Tuesday, June 5, 2012

How do we Fix the Outdated Education Model?

Last August, I had the opportunity to participate in a panel discussion at the #140EDU Conference in New York City. The topic of the discussion was the Alternatives to the Outdated Education Model; the premise of which was that the current education system isn’t broken, but rather completely out of touch with the needs of today’s learners and therefore ineffective. Because of the limited time allowed for the panel, we could only offer general ideals and best practices rather than practical solutions for change. After all, updating the very structure and purpose of education would mean a massive overhaul in a legacy system embedded within U.S. culture – not really something that can be accomplished in a 20 minute panel discussion.

I thought about this experience last night while browsing through a friend’s photo album on Facebook. He’s a bit of a political junkie, which explains why the album was from his trip to the Jimmy Carter Historic Site and Museum located in Plains, Georgia. Among other uber-nerdy shots, one was of a replica of Carter’s sixth grade classroom, circa 1937 under the direction of teacher, Ms. Julia Coleman.

 
 Look past the inkwells, hardwood floors, and dusty chalkboards and you’ll notice something rather profound – the layout is not unlike many of today’s classrooms. Sure, 75 years have brought significant change in technology and ergonomics (I assume those wooden benches were less than comfy), but the essential geography of the classroom has stayed the same. How can we bring about fundamental change when the teacher remains at the head of the class, and students remain isolated in evenly spaced rows?

I know what you’re thinking – My classroom doesn’t look like that! - and you’re probably right. But understand that you are not the norm. To prove my point, I did a quick Google search for “2012 Classroom.” Below is the first classroom picture to come up. Notice any similarities to Carter's childhood stomping grounds?



Much like my brief time as a panelist at #140EDU, I am unable to offer an answer to the problem of our outdated model of education within this meager blog post. Instead, my goal was to use visuals to help better illustrate that despite fancy projectors, cell phones, social networking, etc., we are still doing education wrong.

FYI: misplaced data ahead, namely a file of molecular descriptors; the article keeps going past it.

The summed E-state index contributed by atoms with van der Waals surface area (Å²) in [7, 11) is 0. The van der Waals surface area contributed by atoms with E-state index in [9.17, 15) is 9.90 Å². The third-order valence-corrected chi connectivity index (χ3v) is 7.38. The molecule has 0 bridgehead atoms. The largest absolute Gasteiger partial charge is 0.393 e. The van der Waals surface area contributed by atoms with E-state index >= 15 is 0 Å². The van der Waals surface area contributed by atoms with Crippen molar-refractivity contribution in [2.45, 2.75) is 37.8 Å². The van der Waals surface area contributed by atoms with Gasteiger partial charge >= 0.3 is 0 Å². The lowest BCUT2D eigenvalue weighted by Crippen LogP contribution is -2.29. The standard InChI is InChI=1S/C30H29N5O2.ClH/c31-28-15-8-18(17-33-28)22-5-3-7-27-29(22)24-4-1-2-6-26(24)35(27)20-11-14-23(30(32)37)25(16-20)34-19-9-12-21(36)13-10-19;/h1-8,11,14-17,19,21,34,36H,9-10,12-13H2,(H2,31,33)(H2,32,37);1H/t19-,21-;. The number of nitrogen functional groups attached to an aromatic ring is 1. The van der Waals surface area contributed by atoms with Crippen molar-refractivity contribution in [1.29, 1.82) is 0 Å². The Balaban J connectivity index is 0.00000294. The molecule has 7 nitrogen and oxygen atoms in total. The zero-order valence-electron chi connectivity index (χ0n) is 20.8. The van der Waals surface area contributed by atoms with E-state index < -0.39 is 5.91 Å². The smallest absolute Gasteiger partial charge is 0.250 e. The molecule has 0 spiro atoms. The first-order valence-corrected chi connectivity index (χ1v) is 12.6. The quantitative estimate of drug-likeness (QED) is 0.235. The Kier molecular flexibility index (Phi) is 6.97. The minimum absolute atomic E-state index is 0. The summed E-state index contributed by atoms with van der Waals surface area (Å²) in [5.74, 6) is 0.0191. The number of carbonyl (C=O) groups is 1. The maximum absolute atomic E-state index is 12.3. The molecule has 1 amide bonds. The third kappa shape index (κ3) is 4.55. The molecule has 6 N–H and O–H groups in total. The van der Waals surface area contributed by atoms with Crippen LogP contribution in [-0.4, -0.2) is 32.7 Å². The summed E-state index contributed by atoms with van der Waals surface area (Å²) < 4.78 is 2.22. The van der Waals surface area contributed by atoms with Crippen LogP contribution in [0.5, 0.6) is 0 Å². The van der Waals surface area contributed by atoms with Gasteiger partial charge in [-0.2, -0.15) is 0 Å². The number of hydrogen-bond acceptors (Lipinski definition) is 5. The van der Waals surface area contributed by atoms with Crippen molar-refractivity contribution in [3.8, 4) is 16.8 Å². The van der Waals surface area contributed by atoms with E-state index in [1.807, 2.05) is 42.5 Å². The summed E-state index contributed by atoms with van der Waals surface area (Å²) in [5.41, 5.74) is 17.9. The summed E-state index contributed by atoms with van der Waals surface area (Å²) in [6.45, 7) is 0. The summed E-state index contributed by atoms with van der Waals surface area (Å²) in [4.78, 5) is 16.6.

How do we fix this?

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5 Responses:

Adam Cross said...

In my mental rebuild of the education system students proceed at their own pace by concept rather than as a class organized by birth year.

Unknown said...

I wrote something about education system in which I pointed out the same thing. http://back2goforward.com/education-plinko-is-no-way-to-teach/ . I just can't understand how as the world that is constantly changing and our education system, which is supposed to prepare our children for the ever changing world we live in

Lindsay Parvin said...

Lindsay Ann from EDM310 at South Alabama chiming in again. I taught for almost four years, and I agree with you wholeheartedly about a change being needed. I have been recently inspired by a video we watched the other day, href="http://www.youtube.com/watch?v=-PcSafUTNd8">Dr. Lodge McCammon's FIZZ - Flipping the Classroom . I think this will really help in my classroom and bring some new light into what we are supposed to be doing.

You can find me on Twitter also @LAWATTS9!

I apologize if you are already aware of 'flipping' the classroom, but I thought it was so interesting!

Christina Mason said...

Hi Mr. Mikulsky. My name is Christie Mason and I am enrolled in EDM 310 at the University of South Alabama. While I am only working toward my education degree, I have substituted for many years. The greatest percentage of these classrooms resemble your comparison to President Carter's school. However, some classrooms have created tables or groups consisting of 4-5 students. I find I have had a more positive experience in the latter of the two classrooms, especially when I move/walk around during a lesson. This keeps me engaged with all students. This cluster arrangement also seems to make it easier for students to work in groups and help one another. Thanks for pointing out what should be obvious to so many, but somehow escapes them.

Sofia Sana said...

Good idea... Look past
the inkwells, hardwood
floors, and dusty
chalkboards and you’ll
notice something rather
profound – the layout is
not unlike many of today’s classrooms.
Hats off to you! You are the one to make your post understandable for most of the people.

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